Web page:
[order] FALCONIFORMES | [family] Falconidae | [latin] Falco fasciinucha | [authority] Reichenow and Neumann, 1895 | [UK] Taita Falcon | [FR] Faucon taita | [DE] Taitafalke | [ES] Halcon taita | [NL] Taita-valk
Members of the genus falco are mostly medium-sized falcons, but vary from the large peregrine falcon to the small American kestrel. The wings are long and pointed and used almost continuously during flight. The bill is short, powerful, and with a distinct ‘tooth’ on each side. Most falcons of this group have a black teardrop-shaped ‘mustache’ mark on each side of the head. Falcons are fastflying birds of open country and are famous for attaining high speeds as they dive from high altitudes to knock birds out of the air.
The head is mostly pale chestnut, with the crown, moustachial streak, a line behind eye, and the sides of the nape black. The rest of its upper parts, including the wings, are dark grey, becoming paler on the rump and upper tail coverts, and on the tail, which has darker bars. Below, the chin and throat are light buff, while the rest of the under parts are tawny with narrow black stripes, more chestnut on the thighs. The eyes are dark brown, the cere, legs and feet yellow. Immatures differ in that the shafts of the feathers of its chest and abdomen are blackish brown, and the axillaries and under-wing coverts are heavily barred with blackish brown. The rump is darker than that of the adult, not grey. The wing quills and scapulars are tipped with pale buff.
Africa : East, Southeast. It is recorded from southern Ethiopia, south-east Sudan, eastern Uganda, Kenya (may occur at low densities throughout the country)6, Tanzania (scattered records), eastern Zambia (a few sites), Malawi (two recent records), Zimbabwe (20-50 pairs), Mozambique (one record of unknown reliability), Botswana and north-eastern South Africa (one site).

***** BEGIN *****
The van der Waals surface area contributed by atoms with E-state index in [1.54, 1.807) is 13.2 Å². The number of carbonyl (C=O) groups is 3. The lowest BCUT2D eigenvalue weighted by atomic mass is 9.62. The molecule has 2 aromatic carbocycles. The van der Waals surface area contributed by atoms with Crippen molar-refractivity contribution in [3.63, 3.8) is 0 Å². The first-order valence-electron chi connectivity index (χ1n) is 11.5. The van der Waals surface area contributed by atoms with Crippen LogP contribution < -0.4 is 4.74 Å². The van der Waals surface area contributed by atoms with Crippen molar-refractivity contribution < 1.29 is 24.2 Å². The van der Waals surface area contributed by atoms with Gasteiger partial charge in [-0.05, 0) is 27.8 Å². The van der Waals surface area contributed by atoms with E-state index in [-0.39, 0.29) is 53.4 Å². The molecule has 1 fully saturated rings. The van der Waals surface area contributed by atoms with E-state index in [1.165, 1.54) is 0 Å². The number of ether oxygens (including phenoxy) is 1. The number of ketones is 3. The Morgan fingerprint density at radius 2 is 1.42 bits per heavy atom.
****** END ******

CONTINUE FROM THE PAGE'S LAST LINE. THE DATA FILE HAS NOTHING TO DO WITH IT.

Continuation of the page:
Gorges and escarpments (up to 3,800 m), using associated cliffs for nesting and roosting, often overlooking river valleys. It is largely sedentary and does not wander far from favoured sites. However, a review of sightings in Kenya confirms that it occurs in a variety of habitats. It is closely associated with cliffs but does not have an absolute fidelity to a ‘home cliff’ and is sometimes sighted away from cliff environments.
The courtship display is not spectacular, although the pair do indulge in paired flights, accompanied by some screaming. It breeds on deep, inaccessible rock ledges, apparently without any nest material. Usually three eggs are laid, and the young when first hatched are covered in greyish white down.Incubation lasts for a month and the fledging period is about 6 weeks. The young remain in the vicinity of the nest for at least ten days after they fly. Both parents remain near the nest, but the share of the sexes in incubation and tending the young is unknown. The breeding season, in Rhodesia, extends for at least four months, eggs being laid in early October and the young leaving the nest about Christmas.
The Taita Falcon subsists on a diet composed entirely of small birds, caught in flight.
copyright: Christian Boix Hinzen
This species is listed as Near Threatened because it is thought to have a very small population. If surveys suggest that the total population is fewer than 1,000 mature individuals, or that the population is in decline, the species may qualify for a higher threat category.
The spraying of organochlorine pesticides in northern Zimbabwe may have reduced numbers there, and pesticide-spraying (e.g. through operations to control Quelea and locusts) may pose a significant threat in other areas, including a recorded case in Uganda. Helicopters and micro-light aircraft appear to have caused considerable disturbance to birds resident along the Victoria Falls gorges of the Zambezi, and the few birds that remain are threatened with flooding by a proposed dam.
It is closely associated with cliffs but does not have an absolute fidelity to a ‘home cliff’ and is sometimes sighted away from cliff environments. A portion of the population is therefore prone to wander away from typical habitat. These findings from East Africa are at odds with studies from southern Africa where the species does not tend to wander into flat areas devoid of cliffs.